East Tennessee State’s football team is back on the practice field, but the Bucs don’t even know when their season will start. They’re still just hoping to have one.
Such is life in a world of college athletics turned upside down by the coronavirus pandemic.
The Bucs hit the practice field for walk-throughs on Friday amid an aura of uncertainty as they prepare for a season opener that has already been postponed.
Their first opponent, Mars Hill, won’t be able to play the game because the South Atlantic Conference has pushed the start of fall sports back to Sept. 26 at the earliest.
ETSU is also still awaiting word from the Southeastern Conference on the fate of its Sept. 12 game at Georgia.
If the SEC decides to go the route of some other major conferences and play only conference games, it would hurt ETSU, which is supposed to get $550,000 for the first meeting between the two schools. That contract was signed more than four years ago.
The presidents of the Southern Conference schools are scheduled to meet Thursday to decide what to do with fall sports. Several leagues on the SoCon’s level have already canceled or suspended competition for the fall.
Many options will certainly be discussed.
A conference-only schedule for the SoCon would mean ETSU and the other conference schools wouldn’t be able to play their “money” games, and that could be disastrous to already reeling athletic budgets.
Throw in the fact that games are likely to be played with no paying fans in the stands and it’s a double- whammy for FCS schools that rely on ticket sales.
Major conferences want to start playing so they can collect millions of dollars from television networks. They can absorb the blow of not selling tickets.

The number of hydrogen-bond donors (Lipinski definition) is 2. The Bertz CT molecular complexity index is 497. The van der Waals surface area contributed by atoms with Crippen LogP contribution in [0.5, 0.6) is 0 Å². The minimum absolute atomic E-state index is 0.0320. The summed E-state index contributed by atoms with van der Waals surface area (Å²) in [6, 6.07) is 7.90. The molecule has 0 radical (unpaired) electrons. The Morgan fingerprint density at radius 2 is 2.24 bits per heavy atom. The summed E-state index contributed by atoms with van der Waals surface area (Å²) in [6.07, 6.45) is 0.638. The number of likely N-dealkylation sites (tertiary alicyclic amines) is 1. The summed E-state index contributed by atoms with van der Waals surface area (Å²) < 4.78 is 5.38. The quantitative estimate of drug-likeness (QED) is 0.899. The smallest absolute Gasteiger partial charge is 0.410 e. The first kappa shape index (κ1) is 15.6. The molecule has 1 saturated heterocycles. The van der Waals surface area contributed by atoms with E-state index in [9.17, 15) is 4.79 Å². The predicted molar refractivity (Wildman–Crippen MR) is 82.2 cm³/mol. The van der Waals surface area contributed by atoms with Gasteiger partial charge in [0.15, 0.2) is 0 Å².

At the SoCon’s level, the TV money is practically negligible. The games are mostly streamed on ESPN’s platforms, which is more of a service of convenience to players’ families and fans of the schools than it is a money-making venture.
Take away the ticket buyers and ETSU could be losing money every time it plays a football game.
ETSU averaged 8,525 fans per home game last year, about 1,000 more than Greene Stadium’s capacity. That’s thousands of paying fans who won’t be buying tickets.
Whatever happens, it’s going to hurt.
So far, ETSU hasn’t been compelled to make any drastic changes, but like anything else during this pandemic, that’s subject to change.
Other schools were quick to act. Furman dropped its baseball program, while Appalachian State cut men’s soccer, track and field and tennis. Stanford cut 11 sports in the biggest move of all.
A count by The Associated Press lists 51 NCAA Division I teams being eliminated so far. Men’s tennis has taken the biggest hit with nine programs eliminated. Women’s tennis was next with eight.
ETSU’s first SoCon football game is scheduled for Sept. 19, when Samford is supposed to come to Johnson City. The Bulldogs should be coming off a game at Florida State the week before, but nobody knows for sure.
In fact, nobody knows when football time in Tennessee will even begin, and that’s about the only thing we know for certain.